Baptism For the Dead

Irvin Himmel
Temple Terrace, Florida

The church at Corinth was hindered by divisions, wrong attitudes, and irregularities. Since some among the Corinthians went so far as to deny the resurrection, Paul shows in I Cor. 15:12-32 the consequences.

If there is no resurrection of the dead:

1. Christ is not raised (v. 13).

2. Our preaching is vain (v. 14).

3. Your faith, based on that preaching, is vain.

4. We (apostles) are false witnesses (v. 15).

5. You are yet in your sins (v. 17).

6. All who sleep in Christ are perished (v. 18).

7. Hope in Christ is limited to this life, so we are of all men most miserable (v. 19).

8. Why are they baptized for the dead (v. 28)?

9. Why stand we in jeopardy (v. 30)?

Pauls statement about baptism for the dead constitutes one of nine consequences of denying the resurrection. His object is to show that if there is no resurrection, all our preaching, faith, baptism, and sufferings for Christ add up to nothing.

I Cor. 15:29 reads, "Else what shall they do which are baptized for the dead, if the dead rise not at all? Why are they then baptized for the dead?"

Some scholars (McKnight, for example) understand baptism in this passage as applying figuratively. The Lord once spoke of his sufferings in just such a manner -- "I have a baptism to be baptized with" (Lk. 12:50). He used similar language in Matt. 12:22, 23. To be baptized in sufferings means to he overwhelmed by trials and hardships or put to death.

If Paul is using the word "baptized" in this sense in I Cor. 15:29, he is saying one of two things:

1. Why are some being baptized (immersed in sufferings) for the dead (believing and testifying the resurrection of the dead), if the dead rise not?

2. Why are some being baptized (in sufferings) for the dead (to benefit the spiritually dead), if the dead rise not?

The best argument in support of this view is the context. In the next verses he writes about standing in jeopardy every hour, dying daily, and fighting with beasts at Ephesus. All such trials and persecutions could be called a "baptism"-but they were in vain if the resurrection is not a reality.

Another view is that the word "baptized" is to be taken in its ordinary sense, and the key to the meaning of the passage lies in the phrase "for the dead." The preposition "for" (huper in Greek) may mean: (1) for ones advantage or benefit; (2) in the place of; (3) on account of, for the sake of; or (4) with regard to, concerning.

Other passages teach that all who are baptized into Christ are baptized "for" (on account of or with regard to) "the dead" (dead in sin). Baptism is "for" (for the sake of) "the dead" (crucifying the body of sin or becoming dead with Christ). Since baptism is in the likeness of the death, burial, and resurrection of Christ, to deny the resurrection is to deny the validity of baptism.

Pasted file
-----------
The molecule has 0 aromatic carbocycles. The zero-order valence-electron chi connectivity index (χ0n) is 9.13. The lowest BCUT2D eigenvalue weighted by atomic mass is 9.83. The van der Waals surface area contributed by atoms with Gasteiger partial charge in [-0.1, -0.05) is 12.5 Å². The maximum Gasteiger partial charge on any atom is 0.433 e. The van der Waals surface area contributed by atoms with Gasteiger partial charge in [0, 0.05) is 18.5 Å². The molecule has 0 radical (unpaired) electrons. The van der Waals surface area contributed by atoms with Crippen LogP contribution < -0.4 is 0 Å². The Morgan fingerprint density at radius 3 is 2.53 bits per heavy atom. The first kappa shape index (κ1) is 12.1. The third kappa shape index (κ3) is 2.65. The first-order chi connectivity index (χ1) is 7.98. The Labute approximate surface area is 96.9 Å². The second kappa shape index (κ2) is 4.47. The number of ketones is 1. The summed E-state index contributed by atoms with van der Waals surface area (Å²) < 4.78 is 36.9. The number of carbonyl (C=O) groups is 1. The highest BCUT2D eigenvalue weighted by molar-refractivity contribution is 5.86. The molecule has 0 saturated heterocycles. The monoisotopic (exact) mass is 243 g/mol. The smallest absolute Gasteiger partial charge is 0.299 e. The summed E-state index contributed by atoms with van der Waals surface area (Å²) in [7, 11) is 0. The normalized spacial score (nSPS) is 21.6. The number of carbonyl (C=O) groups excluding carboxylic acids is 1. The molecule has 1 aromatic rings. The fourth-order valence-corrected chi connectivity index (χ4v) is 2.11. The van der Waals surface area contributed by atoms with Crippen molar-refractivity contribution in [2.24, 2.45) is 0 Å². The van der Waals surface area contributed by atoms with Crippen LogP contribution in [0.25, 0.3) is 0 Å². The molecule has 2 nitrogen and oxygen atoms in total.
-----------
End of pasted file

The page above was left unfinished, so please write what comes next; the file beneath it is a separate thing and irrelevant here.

The strongest argument in favor of this view is to note the connection between baptisms and the dead (or death) in other passages. In Rom. 6: 3-5, it is taught that we are "baptized into his death," "buried with him by baptism into," "planted together in the likeness of his death," "our old man is crucified with him," and "he that is dead is freed from sin."

"The dead" are a class. Before baptism, all are "dead in sins" (Eph. 2:5). Men are baptized "for" (on account of) their being in that class. Baptism is for the dead. In baptism the dead are quickened or made alive. "Buried with him in baptism, wherein also ye are raised with him through the faith of the operation of God, who hath raised him from the dead. And you, being dead in your sins and the uncircumcision of your flesh, hath he quickened together with him, having forgiven you all trespasses" (Col. 2:12, 13).

Another view that some take of I Cor. 15:29 has no support in either the context or related passages. It is the idea of the living being baptized in behalf of the deceased. This proxy baptism not only lacks Biblical support, it contradicts every passage teaching personal accountability, the necessity of individual obedience to God, and that only during ones life on earth may he prepare for the judgment. Like the Roman Catholic doctrine pertaining to Purgatory, it supposes that the living may act so as to change the destiny of the deceased.

The Bible says plainly that "it is appointed unto men once to die, but after this the judgment" (Heb. 9:27). No one in the New Testament ever taught that someone should be baptized to save his loved ones who had passed from this life. Baptism is to "wash away thy sins" (Acts 22:16), not someone elses sins. We can no more be baptized for the deceased than we can eat the Lords Supper for them, or love God for them.

An interpretation of I Cor. 15:29 which has no support in the context or related passages and is at variance with basic truths must be regarded as false!

TRUTH MAGAZINE, XVI: 29, pp. 11-12
May 25, 1972